The first two articles of the American constitution, very broadly, divide official power into two main sections: law creators and law enforcers. The legislature, made up of the House of Representatives and the Senate, has the power to “propose or concur with amendments [to] Bills” (p. 7), as well as propose new bills relating to taxation, national and international trade, immigration, finance, public services, courts of law, etc. (pp. 7-10). The presidency, on the other hand, has the duty of enforcing those laws passed by the legislature. The president’s true role is as “Commander in Chief of Army and Navy of the United States, and of the Militia of the several States” (p. 19).
This divide surprised me greatly. The president seems like, from an onlooker, the one with all the power– it’s they who appear in the media as the almighty leader of the nation. I could name at least ten U. S. presidents, whereas not a single congressman or senator. However, when reading the constitution, I get the distinct impression that the president isn’t really supposed to have that much power at all. In the annotations on the document, it is written that “Presidents have also cited [the] power [to command the American Army] as extending to their control of national and foreign policy in war and peacetime” (p. 19), but even so, any treaty proposed by the president requires that “two thirds of the Senators present concur” with the treaty for it to be passed (p. 20). His only large role, outside of militia commandment, is appointing other government officials (which is, admittedly, quite a big power). In essence though, it seems like the president barely does anything after all his officials are chosen (a choice that I rather suspect is made by other members of the president’s party, though I don’t know nearly enough about it to say for certain).
Basically, reading these articles has made me come to think of the president as little more than a public figure; a face to rally behind. Which makes sense– the Americans were specifically trying to escape the governance of a single, all-powerful person. I realize now how skewed my perception had been. The U. S. voting system is still very confusing to me (what voting system isn’t), but I think that people vote separately for congressmen and presidents. I would be curious to know what the difference in voting turnout is for those two things. My suspicious, based solely on the way I previously perceived the importance of the president, is that more people vote in the federal elections than in state ones. I would also bet that very few Americans actually know how their government functions, and that even fewer have read the Constitution. It’s interesting how much politics has transformed into entertainment, and honestly both shocking and worrying how many people’s political views can be boiled down to “democrats bad republicans good” or vice versa.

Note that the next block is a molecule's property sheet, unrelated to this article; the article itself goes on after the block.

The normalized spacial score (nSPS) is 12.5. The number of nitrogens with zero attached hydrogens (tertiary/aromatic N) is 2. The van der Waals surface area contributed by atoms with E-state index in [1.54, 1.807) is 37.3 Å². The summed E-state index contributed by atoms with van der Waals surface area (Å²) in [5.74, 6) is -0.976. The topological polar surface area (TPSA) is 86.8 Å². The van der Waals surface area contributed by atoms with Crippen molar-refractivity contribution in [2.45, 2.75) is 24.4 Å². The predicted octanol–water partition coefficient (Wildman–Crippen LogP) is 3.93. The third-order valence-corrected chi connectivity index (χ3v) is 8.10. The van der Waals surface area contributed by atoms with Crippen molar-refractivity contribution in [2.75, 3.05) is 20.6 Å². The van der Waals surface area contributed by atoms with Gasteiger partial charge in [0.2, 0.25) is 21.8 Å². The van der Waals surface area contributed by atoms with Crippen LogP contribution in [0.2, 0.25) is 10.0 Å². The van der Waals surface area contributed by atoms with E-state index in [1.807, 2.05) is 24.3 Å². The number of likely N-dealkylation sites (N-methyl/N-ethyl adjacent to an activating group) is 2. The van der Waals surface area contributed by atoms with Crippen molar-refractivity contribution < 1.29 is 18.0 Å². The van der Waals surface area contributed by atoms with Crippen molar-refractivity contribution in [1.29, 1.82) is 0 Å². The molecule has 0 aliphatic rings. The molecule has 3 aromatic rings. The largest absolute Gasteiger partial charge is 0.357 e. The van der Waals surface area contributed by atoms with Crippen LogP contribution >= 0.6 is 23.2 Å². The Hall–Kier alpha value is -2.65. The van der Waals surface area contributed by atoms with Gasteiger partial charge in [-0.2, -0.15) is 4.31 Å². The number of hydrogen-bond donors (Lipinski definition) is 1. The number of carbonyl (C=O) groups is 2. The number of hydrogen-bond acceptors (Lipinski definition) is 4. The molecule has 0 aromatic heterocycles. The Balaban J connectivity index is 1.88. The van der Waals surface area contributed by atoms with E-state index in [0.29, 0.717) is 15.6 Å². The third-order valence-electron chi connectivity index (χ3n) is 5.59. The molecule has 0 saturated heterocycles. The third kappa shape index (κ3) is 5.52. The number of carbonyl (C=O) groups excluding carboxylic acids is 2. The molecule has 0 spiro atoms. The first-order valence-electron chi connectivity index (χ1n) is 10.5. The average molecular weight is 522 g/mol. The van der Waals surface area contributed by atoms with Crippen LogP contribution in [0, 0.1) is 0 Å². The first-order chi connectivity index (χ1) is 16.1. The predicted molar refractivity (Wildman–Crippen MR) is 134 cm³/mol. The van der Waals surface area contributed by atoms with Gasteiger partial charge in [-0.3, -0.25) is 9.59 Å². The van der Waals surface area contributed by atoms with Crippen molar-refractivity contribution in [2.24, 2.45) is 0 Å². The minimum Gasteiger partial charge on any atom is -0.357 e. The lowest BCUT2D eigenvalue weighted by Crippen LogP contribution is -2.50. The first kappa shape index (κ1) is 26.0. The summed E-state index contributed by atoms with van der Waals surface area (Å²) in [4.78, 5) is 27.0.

To conclude, I feel the most important thing I’ve come more and more to realize throughout reading the first two articles of the American constitution is that understanding how your government works is really important. Also, though, on a very tangential but very critical note, not all of your opinions have to conform to one group. Research, analyze, consider– form your own opinions, and if you end up agreeing with some conservative policies and some democratic ones, that’s fantastic. I’d caution everyone to think a little harder if they end up one hundred percent agreeing with any one ideology, and one hundred percent disagreeing with another. To bring things back around, my message is: don’t vote for a guy, vote for policies, and look into who actually has the power. The constitution makes it pretty clear that it isn’t really the president.